I was expecting that once process() is finished, all the objects that are local to it are elligible for collection.


Any new temporary objects allocated by process() will be elligible; however, collection is not tied to scope, as it is in C++ RAII idiom.

T Allay wrote:
(And will be collected when memory is needed. And that is not necessarly at the end of the for loop).



This is correct.

T Allay wrote:
But logging how much memory is used at the beginning and end of each loop iteration. I see No memory is freed.
Anyone has an idea why GC is not kicking in ?



In general you can't really predict when the GC will collect.

Edit: I will add that Java allows you to configure, measure, or even swap out GC's. Still, I don't think its possible to predict exactly when the GC should run, unless by explicitly calling System.gc(), and even then the results will be unpredictable. Quoting from the Java (16) specification:


There is no guarantee that this effort will recycle any particular number of unused objects, reclaim any particular amount of space, or complete at any particular time, if at all, before the method returns or ever.



Some (non-GC) languages, such as C++ and Rust, allow explicit control over memory usage, but GC languages such as Java, Python, or Scheme, generally do not.
 
Campbell Ritchie
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Damon McNeill wrote:. . . Any new temporary objects allocated by process() will be elligible . . .

I have already explained that isn't correct for objects with only local scope.

. . . I don't think its possible to predict exactly when the GC should run, unless by explicitly calling System.gc() . . .

Calling Runtime#gc() doesn't, as you have already said, allow any prediction of when a garbage collection round will occur.

Some (non-GC) languages, such as C++ and Rust, allow explicit control over memory usage, but GC languages such as Java, Python, or Scheme, generally do not.

The advantages of an automatic heap were well established as long ago as the earlier days of Eiffel. It's in Bertrand Meyer's Object‑Oriented Software Construction.
 
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Hello T Allay,

Not trying to advertise my book here, but you can find the answer to your questions in my book Java 17 for Absolute Beginners, https://link.springer.com/book/10.1007/978-1-4842-7080-6, chapter 13, page 740. ;)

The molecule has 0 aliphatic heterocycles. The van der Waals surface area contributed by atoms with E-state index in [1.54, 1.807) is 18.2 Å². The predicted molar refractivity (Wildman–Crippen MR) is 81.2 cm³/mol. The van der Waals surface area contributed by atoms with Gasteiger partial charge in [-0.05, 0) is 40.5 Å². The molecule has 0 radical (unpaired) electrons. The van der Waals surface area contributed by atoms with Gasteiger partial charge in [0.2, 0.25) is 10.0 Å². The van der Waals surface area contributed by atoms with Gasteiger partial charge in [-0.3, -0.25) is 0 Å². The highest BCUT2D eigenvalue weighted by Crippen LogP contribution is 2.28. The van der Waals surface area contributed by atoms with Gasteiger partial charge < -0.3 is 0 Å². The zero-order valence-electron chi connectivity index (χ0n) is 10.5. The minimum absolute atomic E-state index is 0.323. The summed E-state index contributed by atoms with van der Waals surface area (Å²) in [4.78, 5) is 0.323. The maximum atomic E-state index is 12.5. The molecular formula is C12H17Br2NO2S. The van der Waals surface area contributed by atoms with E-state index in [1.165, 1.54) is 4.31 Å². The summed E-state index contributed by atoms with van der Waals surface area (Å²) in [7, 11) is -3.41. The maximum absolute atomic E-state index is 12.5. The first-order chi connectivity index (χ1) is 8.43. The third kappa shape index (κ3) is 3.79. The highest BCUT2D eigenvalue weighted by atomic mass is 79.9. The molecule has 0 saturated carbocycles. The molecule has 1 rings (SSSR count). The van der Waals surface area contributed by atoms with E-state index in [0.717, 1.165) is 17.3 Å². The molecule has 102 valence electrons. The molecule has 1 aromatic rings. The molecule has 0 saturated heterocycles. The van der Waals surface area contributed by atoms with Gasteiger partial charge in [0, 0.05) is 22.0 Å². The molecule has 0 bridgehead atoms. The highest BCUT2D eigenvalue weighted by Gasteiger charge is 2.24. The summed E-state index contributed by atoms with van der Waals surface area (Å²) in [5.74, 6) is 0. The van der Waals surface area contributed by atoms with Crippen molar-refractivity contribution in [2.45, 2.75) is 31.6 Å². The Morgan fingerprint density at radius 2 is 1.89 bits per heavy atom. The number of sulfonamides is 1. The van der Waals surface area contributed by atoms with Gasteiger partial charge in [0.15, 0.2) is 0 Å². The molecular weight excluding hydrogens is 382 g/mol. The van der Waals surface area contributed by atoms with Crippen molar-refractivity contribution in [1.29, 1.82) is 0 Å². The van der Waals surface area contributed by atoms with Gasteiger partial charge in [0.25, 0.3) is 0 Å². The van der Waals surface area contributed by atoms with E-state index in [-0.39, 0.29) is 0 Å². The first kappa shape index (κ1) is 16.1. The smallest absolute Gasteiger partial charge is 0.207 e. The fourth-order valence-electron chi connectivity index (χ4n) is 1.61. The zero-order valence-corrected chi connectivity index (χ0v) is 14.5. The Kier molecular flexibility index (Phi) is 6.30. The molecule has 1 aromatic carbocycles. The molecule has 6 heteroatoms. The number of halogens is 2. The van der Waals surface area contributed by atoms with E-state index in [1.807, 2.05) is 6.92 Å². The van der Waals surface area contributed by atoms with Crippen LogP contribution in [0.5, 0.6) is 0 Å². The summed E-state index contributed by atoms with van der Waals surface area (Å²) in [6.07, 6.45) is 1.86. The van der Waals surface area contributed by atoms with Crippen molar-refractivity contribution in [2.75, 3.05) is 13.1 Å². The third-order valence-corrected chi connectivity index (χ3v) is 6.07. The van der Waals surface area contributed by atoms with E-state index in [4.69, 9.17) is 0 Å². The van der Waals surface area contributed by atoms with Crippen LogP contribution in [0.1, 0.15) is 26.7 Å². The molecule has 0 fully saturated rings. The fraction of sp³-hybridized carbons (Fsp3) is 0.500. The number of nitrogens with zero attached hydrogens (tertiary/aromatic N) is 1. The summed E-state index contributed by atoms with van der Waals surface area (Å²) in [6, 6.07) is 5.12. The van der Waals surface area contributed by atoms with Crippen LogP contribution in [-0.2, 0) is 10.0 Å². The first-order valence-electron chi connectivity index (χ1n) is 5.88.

Cheers,
Iuliana Cosmina
 
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The short answer is that objects are eligible for garbage collection when they go "out of scope" in the application . ie. no accessible variable has a reference to the object.
 
Campbell Ritchie
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Do you really need a whole chapter about garbage collection in a beginners' book? Would it suffice to say that objects no longer required are deleted from memory and leave it at that? Or, rather like Head First Java, which Carey mentioned in a different thread, are you giving lots of hints for certification candidates?
 
iuliana cosmina
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Hello Campbell,

Of course a full chapter is needed. There is more than one GC and they can also be configured for different purposes. Flags to determine which one is being used by the JVM and how it is configured are covered too. There is also a section covering GC related exceptions, what causes them, how to avoid them. There is a section about the difference between strong and weak references. There is a section about what finalizing an object means, why you should avoid using the finalize method and how to get a similar result sing the new Cleaner class.

A beginner should know more than just that the GC exists and does its job. Also, the chapter is not that big.

Cheers!